If you’re at all the food connoisseur like I am, I imagine the first think you think of when you think of Chantilly is whipped cream, right? Well, I did anyway 😉 After seeing that Chantilly was only a half hour away from Paris by train, my friends and I thought this would be the perfect place to go for a day trip over the weekend. My original idea had been to go and sample whipped cream all day long, but I soon realized that while whipped cream might have been a reason to go all the way there, the true attraction was the Château de Chantilly.

After quite the adventure of figuring out which tickets we needed for the train (somehow we made it much more complicated than it needed to be) and a 30 minute walk through the mist from the train station, we arrived at our destination. Château de Chantilly has been built and rebuilt many times throughout history. Originally built in 1484, the château as it stands right now after being torn down torn down a few times and even destroyed in the French Revolution dates from the 1800’s. Like any historical site in France, this beautiful château has huge amount of history within its walls. The Montmarcy Family were the primary residents during the Renaissance, and the CondĂŠ family proceeded them from the mid-1600’s to 1830, after which it was passed down to a handful of people until the Institute de France took hold of it in 1871. 

Not only is it a beautiful castle over looking thousands of acres of gardens, but it houses one of the best and largest fine art galleries in all of France after the Louvre, something I did not even know about until we arrived. They have paintings by Raphael and portraits of hundreds of nobles and monarchs of France. Supposedly there were some sketches by Michael Angelo, but I didn’t happen to see those. Although the weather outside was rainy, it was a wonderful day to go as there were only about 30 other people in the entire gallery, so you could spend as much or as little time in front of a piece as you wanted.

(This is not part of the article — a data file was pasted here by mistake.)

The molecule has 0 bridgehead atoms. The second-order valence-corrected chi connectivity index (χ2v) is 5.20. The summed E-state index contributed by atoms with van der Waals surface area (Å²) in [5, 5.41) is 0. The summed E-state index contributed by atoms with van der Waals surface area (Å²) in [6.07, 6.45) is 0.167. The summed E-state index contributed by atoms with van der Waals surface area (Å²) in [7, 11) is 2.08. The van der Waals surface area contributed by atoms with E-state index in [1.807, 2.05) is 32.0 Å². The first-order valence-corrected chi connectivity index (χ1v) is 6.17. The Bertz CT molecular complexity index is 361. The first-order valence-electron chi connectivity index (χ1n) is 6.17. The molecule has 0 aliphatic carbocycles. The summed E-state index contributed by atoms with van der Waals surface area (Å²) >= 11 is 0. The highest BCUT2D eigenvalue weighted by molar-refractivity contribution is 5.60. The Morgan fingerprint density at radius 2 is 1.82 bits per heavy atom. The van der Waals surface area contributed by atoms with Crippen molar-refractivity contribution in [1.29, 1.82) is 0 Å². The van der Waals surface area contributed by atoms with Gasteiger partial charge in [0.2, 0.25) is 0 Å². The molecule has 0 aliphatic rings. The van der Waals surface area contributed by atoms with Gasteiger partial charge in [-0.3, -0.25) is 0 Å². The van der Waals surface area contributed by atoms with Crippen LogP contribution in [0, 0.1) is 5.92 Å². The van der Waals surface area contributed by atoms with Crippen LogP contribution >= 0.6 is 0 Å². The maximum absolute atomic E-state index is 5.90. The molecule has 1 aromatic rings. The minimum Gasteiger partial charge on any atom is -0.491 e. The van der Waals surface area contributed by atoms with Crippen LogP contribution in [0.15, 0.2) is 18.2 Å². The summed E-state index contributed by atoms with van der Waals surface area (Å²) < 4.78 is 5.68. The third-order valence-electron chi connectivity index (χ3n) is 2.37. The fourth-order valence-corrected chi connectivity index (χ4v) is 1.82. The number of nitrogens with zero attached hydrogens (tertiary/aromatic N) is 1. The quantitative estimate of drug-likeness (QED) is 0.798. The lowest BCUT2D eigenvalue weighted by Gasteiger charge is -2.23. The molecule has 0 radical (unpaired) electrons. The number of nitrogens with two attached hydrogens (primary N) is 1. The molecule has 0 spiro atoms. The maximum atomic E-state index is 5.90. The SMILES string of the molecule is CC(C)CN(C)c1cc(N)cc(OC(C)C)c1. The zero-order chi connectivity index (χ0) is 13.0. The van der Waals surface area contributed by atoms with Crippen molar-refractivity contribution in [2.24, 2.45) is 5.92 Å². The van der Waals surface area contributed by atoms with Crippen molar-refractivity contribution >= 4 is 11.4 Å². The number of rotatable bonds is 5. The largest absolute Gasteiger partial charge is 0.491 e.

There are countless sculptures and paintings dedicated to dogs and animals – I think the residents of the château were big animal people – along with a beautiful library that contains manuscripts that date from the 11th century. It was amazing to be in a room surrounded by so many old things. Ya, I guess that happens a lot when you go to museums, but there was something about all these books and the knowledge that they contained that had an awe-inspiring factor to them. 

The gardens were designed by the same guy who designed the ones at the little palace called Versailles. We didn’t get to explore the gardens too much because of the rain, but there are huge stables which are almost bigger than the château themselves. In the summer, they have big horse expos and shows. As we walked away, I said this would be the type of place where I’d want to have my wedding on a sunny summer day 😉 

After a few hours in the château, we walked back into town where we had some delicious crepes in a Cuban inspired restaurant. 

While I didn’t find the bowls of whipped cream that I had been anticipating, I didn’t end the afternoon with this little piece of deliciousness.

Some more pictures from the afternoon in Chantilly: